John Sullivan reviews the contribution of Von Hügel to the theory of Christian education.  Von Hügel commends the benefit of a diversity of interests in the all-round development of students; the need to hold sacred and secular, spiritual and material, in connection; the value of inner stability of conviction in accommodating flexibility and inclusiveness; the need to balance the importance of authority, rationality and experience; the value of ecclesial affiliation and an equilibrating open-ness.  Sullivan calls for such an education’s Christian claims and their practical out-workings to “salience in the institutional, intellectual and experiential life of (the university’s) members.”   He quotes Warren Nord: “most students manage to earn their high school diplomas, their undergraduate degrees and their professional and graduate degrees without ever encountering a live religious idea.”  Following Von Hügel’s insights, he asks what kind or model of church best fits the sympathetic association of affiliation and open-ness that a Christian university needs.  He examines options tabled by Avery Dulles - the institutional, mystical, prophetic, serving and sacramental models of church - and concludes that the final option best fits this need.

               A number of features of this volume strike the reviewer as curious.  Little attention is paid to the existence (in addition to the idea) of those Christian universities that function as such.  Writers like Clouser, Marsden and Wolterstorff appear in the footnotes but the Kuyperian roots of their interest in Christian education and the rich literature springing from these appear to be unknown. “Theology” and “church” are for the authors what mediate Christian understanding to the educational process; I am left wondering: was the translation of Holy Scripture into the vulgar tongue was really all that worthwhile?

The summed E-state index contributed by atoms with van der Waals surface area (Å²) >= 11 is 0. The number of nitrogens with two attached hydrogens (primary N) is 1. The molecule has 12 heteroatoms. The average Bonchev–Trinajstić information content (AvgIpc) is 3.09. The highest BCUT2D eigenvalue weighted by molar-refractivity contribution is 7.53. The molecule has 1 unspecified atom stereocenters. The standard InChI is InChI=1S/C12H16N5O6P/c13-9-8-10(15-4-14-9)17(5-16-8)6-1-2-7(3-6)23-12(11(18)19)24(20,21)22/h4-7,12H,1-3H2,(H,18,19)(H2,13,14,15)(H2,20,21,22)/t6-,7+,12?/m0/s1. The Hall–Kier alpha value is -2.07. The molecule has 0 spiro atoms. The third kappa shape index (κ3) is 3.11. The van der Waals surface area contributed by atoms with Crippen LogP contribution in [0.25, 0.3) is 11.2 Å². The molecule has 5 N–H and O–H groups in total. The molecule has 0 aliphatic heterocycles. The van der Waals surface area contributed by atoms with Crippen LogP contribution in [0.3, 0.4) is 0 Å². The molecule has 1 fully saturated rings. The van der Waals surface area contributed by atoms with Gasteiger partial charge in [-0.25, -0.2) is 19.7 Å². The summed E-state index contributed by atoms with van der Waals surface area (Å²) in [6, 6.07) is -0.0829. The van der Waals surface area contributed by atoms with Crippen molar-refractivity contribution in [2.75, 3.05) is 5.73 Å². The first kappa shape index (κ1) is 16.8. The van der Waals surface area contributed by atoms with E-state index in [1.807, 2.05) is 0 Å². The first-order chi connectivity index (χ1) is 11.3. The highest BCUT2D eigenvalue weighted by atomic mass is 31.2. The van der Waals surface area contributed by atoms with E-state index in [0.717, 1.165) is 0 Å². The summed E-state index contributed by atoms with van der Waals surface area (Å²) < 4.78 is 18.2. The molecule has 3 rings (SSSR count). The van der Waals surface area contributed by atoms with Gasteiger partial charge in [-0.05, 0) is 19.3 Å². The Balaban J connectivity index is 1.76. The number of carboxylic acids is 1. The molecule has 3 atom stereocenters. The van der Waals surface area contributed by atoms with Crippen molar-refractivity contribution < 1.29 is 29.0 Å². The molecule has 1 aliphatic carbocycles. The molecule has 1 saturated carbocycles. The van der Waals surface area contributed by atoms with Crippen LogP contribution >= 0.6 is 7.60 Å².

Recent experiences brought me back to the book with fresh interest – if not with entire reassurance.  At the November meeting in Nicaragua of the International Association for the Promotion of Christian Higher Education (, I saw the earnest desire of young and growing churches (Latin and African, mainly) for real Christian universities (which would produce generations of leaders in every part of the community’s life). I asked myself whether the European church is too tired, parochial or possessive to encourage lively developments in CHE.  The dangers of too heavy a servant-orientation in church and university were observed and calls were made for emphasis on the humanities in guiding curriculum formation. The “mission distinctiveness” of Christian colleges in the two-thirds world and their engagement with the community were of paramount importance.

               On the other hand, aware of recent problems of mission-minded Christian Unions in UK Universities (which figure after all in my own c.v.), I came upon an unhappy phrase from their own publicity which described their members (with positive intent) as “Christians thinly disguised as students”.  The phrase haunts me when I try to talk hopefully of the idea of a Christian university in the UK.  Could those students either want such a thing or benefit from it?  More worrying still, perhaps, and from a different side, are the signs of liberal, secular totalitarianism which now seems effortlessly to override the freedoms of faith-based institutions of service in this country – the Catholic Adoption Agency in casu.   Kuyper’s “Sphere Sovereignty” lecture of 1880, at the opening of his Free University, needs a modern-day audience in Britain that will grasp the idea of formative cultural power and see that the people of God can exercise such power for the liberation of our countrymen and women from dull, secular empire.  

David Hanson


Peter E. Hodgson, Theology and Modern Physics, Ashgate, 2005, xiv + 282pp., £16.99 pb.